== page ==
Long Wharf Theatre, Main Stage, New Haven: Urban violence is not just a term. It is an accurate description of crimes that we read about in our newspaper, hear on the radio, watch on television, and experience bigger than life at the movies.  However, urban violence at the theater is a whole other matter.

There is nothing blocking or distancing the viewer from the action. That is what works best for playwright/boxer Kimber Lee in her play Brownsville song (b-side for Tray). This author wants the audience to see what happens to a family and a community after a smart, promising young black athlete is shot down in the prime of his life in a senseless violent act. Written as if in lyrics to a song, this is one song that is not very pretty and might very well be inspired by rap music.

The young man is Tray, and his grandmother Lena opens the play strongly denying that the death of her grandson is just like another black kid getting killed in the city. She wants to make sure that he is not the “Same old story huh/ A few damn lines in the paper/A split second a some poor old woman/Wringing her hands and cryin’ on your evening news.”

Angrily, she shouts that Tray was not a member of a gang and he didn’t run around with a bad group of kids. He was an athlete, a boxer, and he was about to graduate high school and pursue a college career.

The audience knows right from the get-go that Tray is dead and his grandmother and young sister Devine are grieving. Devine places three dinner plates on the table when only she and her grandmother will be eating. However, the play does not move chronologically. It moves back and forth from present to past frequently. Due to director Eric Ting’s spot-on direction, there is never any doubt as to whether the action on stage is past or present.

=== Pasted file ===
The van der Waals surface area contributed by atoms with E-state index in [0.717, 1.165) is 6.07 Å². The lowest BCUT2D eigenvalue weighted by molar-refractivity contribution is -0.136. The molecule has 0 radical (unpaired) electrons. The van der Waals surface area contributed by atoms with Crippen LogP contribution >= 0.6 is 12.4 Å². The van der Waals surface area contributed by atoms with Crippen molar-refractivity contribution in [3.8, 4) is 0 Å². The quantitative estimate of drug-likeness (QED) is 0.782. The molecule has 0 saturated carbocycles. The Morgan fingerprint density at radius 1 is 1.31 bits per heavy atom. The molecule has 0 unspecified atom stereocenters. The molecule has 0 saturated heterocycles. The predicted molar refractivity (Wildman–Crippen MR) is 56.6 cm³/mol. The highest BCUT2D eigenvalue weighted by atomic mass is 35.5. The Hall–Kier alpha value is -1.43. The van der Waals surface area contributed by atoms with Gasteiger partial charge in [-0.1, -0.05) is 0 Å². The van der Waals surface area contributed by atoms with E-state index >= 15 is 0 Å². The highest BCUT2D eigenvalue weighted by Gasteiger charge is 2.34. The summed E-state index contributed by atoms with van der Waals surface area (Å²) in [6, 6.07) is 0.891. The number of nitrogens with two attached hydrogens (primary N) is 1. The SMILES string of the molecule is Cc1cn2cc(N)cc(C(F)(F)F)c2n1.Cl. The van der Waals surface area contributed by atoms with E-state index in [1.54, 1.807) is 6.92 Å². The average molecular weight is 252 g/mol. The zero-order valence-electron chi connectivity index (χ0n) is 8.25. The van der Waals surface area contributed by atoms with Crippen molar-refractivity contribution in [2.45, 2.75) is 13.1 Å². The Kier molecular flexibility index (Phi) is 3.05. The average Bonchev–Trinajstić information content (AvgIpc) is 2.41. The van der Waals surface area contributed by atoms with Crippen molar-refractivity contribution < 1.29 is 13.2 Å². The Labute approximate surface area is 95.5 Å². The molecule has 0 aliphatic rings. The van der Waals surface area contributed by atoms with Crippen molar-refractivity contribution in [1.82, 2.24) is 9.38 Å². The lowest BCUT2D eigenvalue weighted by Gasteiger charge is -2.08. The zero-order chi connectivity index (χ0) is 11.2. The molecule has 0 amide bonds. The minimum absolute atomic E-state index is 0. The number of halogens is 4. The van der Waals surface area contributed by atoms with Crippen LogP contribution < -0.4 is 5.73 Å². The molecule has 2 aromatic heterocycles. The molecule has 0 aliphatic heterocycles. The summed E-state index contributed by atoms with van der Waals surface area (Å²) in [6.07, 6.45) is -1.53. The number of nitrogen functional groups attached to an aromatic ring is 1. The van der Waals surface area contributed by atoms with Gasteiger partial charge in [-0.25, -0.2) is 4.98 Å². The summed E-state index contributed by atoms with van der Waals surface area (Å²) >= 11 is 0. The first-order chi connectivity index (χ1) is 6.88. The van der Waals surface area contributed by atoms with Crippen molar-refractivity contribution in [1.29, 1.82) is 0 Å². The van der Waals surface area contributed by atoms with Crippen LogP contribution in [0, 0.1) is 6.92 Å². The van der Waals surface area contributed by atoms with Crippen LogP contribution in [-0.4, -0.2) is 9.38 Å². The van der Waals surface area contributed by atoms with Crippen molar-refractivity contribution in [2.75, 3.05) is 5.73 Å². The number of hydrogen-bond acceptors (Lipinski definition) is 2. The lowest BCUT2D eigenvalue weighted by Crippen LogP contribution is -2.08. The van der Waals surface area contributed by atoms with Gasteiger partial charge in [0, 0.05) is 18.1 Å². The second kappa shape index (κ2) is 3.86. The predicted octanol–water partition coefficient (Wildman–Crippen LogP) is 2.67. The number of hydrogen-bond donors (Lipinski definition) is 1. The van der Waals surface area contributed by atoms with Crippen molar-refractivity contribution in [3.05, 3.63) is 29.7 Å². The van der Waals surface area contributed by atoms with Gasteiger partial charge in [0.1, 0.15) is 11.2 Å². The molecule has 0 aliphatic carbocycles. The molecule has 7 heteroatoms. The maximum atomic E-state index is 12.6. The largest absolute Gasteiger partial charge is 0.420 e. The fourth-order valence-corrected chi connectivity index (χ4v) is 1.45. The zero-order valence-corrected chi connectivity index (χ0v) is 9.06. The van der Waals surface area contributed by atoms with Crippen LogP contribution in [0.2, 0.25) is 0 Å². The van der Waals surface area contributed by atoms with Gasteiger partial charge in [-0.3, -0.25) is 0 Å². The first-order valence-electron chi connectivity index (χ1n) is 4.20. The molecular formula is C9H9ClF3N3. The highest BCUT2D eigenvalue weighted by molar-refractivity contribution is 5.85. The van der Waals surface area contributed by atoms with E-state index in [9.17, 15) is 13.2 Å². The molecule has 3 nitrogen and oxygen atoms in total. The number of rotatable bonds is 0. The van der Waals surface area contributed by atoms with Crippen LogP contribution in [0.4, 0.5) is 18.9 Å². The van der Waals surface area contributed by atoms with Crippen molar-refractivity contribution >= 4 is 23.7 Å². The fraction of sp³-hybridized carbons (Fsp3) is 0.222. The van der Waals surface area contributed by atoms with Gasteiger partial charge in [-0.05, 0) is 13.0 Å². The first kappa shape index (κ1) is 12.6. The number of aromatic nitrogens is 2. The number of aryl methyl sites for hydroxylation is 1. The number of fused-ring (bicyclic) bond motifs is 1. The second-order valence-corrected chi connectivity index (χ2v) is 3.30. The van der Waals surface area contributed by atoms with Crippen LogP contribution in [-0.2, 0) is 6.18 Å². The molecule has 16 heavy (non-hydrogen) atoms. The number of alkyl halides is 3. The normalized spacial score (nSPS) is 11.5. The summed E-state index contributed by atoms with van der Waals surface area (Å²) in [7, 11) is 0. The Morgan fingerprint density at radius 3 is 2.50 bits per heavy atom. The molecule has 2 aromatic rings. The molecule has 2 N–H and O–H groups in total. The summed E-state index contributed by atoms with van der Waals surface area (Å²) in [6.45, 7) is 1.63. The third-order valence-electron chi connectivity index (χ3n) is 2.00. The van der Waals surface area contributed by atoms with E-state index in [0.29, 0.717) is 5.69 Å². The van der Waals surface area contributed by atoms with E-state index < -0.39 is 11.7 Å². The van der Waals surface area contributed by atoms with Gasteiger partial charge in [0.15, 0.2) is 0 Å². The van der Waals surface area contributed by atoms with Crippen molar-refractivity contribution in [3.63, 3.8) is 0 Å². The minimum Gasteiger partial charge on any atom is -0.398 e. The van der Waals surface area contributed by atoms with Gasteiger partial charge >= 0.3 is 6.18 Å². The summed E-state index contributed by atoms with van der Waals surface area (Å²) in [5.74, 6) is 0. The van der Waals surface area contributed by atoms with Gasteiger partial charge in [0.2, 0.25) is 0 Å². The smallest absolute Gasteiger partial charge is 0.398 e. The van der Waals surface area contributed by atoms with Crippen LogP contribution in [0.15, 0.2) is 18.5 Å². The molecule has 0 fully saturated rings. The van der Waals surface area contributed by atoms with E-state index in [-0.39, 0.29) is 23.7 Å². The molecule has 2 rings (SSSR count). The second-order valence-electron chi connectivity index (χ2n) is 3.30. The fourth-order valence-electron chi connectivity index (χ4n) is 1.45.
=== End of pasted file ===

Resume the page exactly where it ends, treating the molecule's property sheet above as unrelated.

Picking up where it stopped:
The audience sees that Tray is a good kid. This in spite of the fact that his father was shot dead at a young age and his mother, Merrell, abandoned both Tray and Devine. It was Lena who raised these two children and she did it in Brownsville, a section of Brooklyn where gangs roamed and ultimately shot and killed Tray.  The reason? Well, Tray’s friend Junior explains to Lena that gangs make killing a game. They keep score. “Body count be like trophies…you get points for every one you put down.” Tray was at the wrong place at the wrong time and a gang member killed him.

Kimber Lee is right. It’s easy to think of a kid being shot in the city as just another kid whose life was cut short due to urban violence. In actuality it is about a family that will never be the same again. It is about a community that has lost what could have been its shining star. There’s nothing common place about a young man’s life being cut short by senseless violence.

While the acting is very good with Curtiss Cook Jr. as Tray delivering a lively, fun-filled performance and Catrina Ganey breathing a strong-willed character to life, there were problems with the play.  Sung Yun Cho plays Tray’s mother Merrell who returns after rehab for drug addiction, but this character is not well developed. Neither is Junior  a fully developed character, although Anthony Martinez-Briggs makes the most of what he has. Add to this  that some of the scenes seem trivial, including the one that takes place in Starbucks.

Overall, Brownsville song (b-side for tray) echoes what we read, see, and hear every day. It’s nothing new and offers no alternatives. However, it is a stark reminder that every life is precious no matter where you live – even in a “bad” or “poor” section of a city where violence runs rampant.

The 90-minute, no-intermission production plays through April 19. Box office: longwharf.org or 203-787-4282

Joanne Greco Rochman is an active member in The American Theatre Critics Association.  She welcomes comments. Contact: jgrochman@gmail.com